CD: We’re still determining our release schedule so what the product will include at launch will likely change. For certain, we’ll offer up the basics: dynamic requirements management and verification, Modelica-based simulation, test benches and analysis tools. After that, we have a long list of functionality we expect to introduce in short order.
Incidentally, that’s one of the major benefits of a web product: updates come in weeks and months rather than years. We deliver new features based on what the user community needs and as they relate to our vision for the product. We can push a release out and everyone gets it. No files to download. No servers for clients to update. No license management. You log in and you always have the most updated feature set. Plus we have no plans to charge a “premium” for features for different types of users. An engineering student at a vocational college in Helsinki is going to get the same full feature set as the Chief Systems Architect at Ford Motor Company.
As it relates to your second question, we’re trying to bridge the gap the question implies. Analysts should understand the engineering impact. And engineers should understand the analysis. The entire team (including business, certification, component vendors, etc.) can use CyDesign as a collaborative hub for design decisioning.
SS: In terms of analysis tools, who would you say are your biggest competitors?
Our competitors encompass the broad hodge-podge of workstation-based point solutions that are expensive and difficult to master. With a few exceptions, these tools are licensed under inflexible enterprise-level agreements that hamper productivity and collaboration (e.g., node-locked licenses, limitations on the number of simultaneous users or seats, restrictions on use).
Besides actual products and vendors, we’re also competing with the status quo. We’re a disrupter, and while that means we have the capability to break with convention, it also means organizations will go through some perception change.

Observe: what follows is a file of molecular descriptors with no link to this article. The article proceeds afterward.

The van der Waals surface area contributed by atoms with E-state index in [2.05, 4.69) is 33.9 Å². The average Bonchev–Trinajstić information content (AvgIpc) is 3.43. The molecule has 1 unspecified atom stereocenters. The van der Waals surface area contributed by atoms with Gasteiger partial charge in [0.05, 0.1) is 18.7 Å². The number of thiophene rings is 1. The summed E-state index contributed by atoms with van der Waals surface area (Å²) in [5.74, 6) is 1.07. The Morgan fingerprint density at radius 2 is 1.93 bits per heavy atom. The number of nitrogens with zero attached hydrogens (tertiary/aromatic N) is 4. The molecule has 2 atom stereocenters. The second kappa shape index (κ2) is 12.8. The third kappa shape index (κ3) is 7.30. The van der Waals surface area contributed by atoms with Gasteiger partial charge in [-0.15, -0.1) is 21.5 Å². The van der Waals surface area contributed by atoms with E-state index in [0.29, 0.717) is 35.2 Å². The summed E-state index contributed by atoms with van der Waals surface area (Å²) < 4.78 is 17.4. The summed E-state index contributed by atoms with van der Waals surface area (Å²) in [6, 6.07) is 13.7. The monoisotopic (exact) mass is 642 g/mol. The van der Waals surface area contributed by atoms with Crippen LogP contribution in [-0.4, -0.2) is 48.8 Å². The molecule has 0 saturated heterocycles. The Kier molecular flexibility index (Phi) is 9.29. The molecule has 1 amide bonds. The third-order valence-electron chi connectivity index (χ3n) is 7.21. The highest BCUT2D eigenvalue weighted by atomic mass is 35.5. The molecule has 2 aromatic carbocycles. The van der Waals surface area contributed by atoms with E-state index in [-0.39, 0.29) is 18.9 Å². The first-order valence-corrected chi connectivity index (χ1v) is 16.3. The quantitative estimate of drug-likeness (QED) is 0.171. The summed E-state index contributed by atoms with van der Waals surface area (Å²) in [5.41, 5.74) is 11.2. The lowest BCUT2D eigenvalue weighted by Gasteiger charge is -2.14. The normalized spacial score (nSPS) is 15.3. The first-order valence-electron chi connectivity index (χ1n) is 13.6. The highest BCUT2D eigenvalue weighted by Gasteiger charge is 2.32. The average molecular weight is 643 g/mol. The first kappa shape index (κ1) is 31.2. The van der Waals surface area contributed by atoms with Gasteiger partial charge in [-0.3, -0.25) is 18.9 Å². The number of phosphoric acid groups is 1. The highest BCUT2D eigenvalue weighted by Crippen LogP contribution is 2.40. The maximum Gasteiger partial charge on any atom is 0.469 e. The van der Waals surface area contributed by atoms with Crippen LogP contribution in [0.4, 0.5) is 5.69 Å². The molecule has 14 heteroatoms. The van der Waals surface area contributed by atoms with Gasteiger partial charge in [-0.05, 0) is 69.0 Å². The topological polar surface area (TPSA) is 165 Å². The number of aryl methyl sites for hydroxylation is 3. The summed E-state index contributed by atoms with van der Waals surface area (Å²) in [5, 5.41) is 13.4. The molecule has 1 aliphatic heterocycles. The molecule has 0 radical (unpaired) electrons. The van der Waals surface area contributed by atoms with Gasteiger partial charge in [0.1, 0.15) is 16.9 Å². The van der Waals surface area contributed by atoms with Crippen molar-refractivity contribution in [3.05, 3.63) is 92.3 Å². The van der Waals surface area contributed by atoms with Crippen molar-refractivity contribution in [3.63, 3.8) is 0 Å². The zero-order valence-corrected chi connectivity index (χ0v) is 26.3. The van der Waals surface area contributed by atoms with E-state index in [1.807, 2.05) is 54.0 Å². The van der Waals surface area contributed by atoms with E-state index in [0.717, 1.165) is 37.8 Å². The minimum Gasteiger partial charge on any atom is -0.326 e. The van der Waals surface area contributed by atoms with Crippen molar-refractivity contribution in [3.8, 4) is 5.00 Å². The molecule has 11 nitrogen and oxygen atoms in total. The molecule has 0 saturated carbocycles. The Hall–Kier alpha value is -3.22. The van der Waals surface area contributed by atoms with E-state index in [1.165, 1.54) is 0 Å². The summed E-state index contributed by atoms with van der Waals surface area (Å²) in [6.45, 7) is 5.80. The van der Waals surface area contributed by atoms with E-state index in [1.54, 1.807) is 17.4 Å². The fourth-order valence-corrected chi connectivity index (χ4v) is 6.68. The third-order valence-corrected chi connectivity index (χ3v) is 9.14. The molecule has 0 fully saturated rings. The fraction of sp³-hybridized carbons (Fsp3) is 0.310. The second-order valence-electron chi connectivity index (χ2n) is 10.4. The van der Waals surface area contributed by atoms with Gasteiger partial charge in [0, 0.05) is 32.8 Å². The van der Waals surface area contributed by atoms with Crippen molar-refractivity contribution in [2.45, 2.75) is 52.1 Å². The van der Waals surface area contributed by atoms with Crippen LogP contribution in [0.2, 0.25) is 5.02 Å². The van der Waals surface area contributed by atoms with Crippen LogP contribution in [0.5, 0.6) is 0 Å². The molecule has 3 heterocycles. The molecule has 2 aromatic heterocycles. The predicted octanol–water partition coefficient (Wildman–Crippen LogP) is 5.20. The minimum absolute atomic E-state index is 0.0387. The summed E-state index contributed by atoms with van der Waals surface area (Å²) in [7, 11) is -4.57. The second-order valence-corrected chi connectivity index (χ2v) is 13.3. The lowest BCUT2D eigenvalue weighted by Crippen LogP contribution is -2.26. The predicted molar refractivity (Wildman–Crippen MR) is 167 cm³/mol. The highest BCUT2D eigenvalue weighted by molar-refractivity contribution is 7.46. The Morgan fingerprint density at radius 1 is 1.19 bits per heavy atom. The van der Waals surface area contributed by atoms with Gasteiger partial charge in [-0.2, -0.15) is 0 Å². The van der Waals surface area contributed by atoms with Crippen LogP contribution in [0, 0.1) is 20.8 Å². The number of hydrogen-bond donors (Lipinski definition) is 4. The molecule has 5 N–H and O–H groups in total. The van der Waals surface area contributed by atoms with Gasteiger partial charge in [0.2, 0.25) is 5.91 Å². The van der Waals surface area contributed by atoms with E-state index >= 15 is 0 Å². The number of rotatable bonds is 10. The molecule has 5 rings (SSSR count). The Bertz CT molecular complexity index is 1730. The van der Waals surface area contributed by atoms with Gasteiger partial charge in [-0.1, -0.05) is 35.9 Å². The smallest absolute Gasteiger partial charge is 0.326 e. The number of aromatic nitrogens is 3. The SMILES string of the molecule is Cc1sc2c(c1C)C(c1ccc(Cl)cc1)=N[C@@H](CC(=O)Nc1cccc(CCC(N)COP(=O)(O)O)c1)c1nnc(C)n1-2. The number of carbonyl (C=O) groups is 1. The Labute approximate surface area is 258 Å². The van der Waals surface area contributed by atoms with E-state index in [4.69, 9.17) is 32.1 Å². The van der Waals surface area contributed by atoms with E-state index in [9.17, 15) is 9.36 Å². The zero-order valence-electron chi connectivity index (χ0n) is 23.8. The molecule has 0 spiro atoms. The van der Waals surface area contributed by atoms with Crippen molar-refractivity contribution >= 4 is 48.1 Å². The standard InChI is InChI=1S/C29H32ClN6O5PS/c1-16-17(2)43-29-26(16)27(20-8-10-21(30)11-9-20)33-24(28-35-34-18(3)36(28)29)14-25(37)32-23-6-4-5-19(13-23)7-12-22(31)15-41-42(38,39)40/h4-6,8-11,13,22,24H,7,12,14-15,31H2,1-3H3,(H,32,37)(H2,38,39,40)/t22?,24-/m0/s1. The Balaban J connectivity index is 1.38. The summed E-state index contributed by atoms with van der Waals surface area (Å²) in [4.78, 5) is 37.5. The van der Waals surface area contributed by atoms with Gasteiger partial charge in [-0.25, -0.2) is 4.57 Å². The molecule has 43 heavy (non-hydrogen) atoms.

SS: PLM, requirements management, conceptual modeling, high-volume design simulation, and system analysis tools are highly complex as static applications. How exactly does CyDesign make these tools easier to use from a UI standpoint?
CD: Our approach is to bring all these into a highly collaborative, engineering environment. But we also attempt to simplify a lot of the tools by doing a lot of the heavy lifting. The fact that it’s consolidated makes things easier, because we’re not asking you to leave one application for another. It’s all in a centralized view (and all in a web browser). An iPhone’s internal guts are highly dense and incredibly complex, but what the user sees is highly functional, yet simple. Our aim is to hide our own engineering to serve the needs of the user.
The data is also intertwined. For example, simulation results have context with actual requirements (even as they change). A specific design has context within a battery of tests – and back to the requirements. There’s no trucking information back and forth from one platform to another. It’s all in one place.
And finally, we don’t need our users to understand — much less write — differential equations of motion in order to see that a specific engine or transmission won’t work their requirements. We can suppress that complexity and offer a clearer, faster path to the best-in-class designs.
A set of requirements that designs must meet that serves as the basis for evaluating simulation results. CyDesign Studio will let users make manage changes to engineering requirements, provide a workflow for approving requirements, and give the ability to re-run simulations to determine if changes affect the overall design path. Requirements can be physics related, safety related, etc.
The simulations in progress or completed and their high-level results. Easy-to-view stoplight indicators provide immediate feedback into what designs met specific requirements based on their score thresholds.
CyDesign has not released pricing info, but has stated that their plans include a usage-based pricing model and that it will be affordable. You can keep apprised of their activity via the CyDesign blog and website.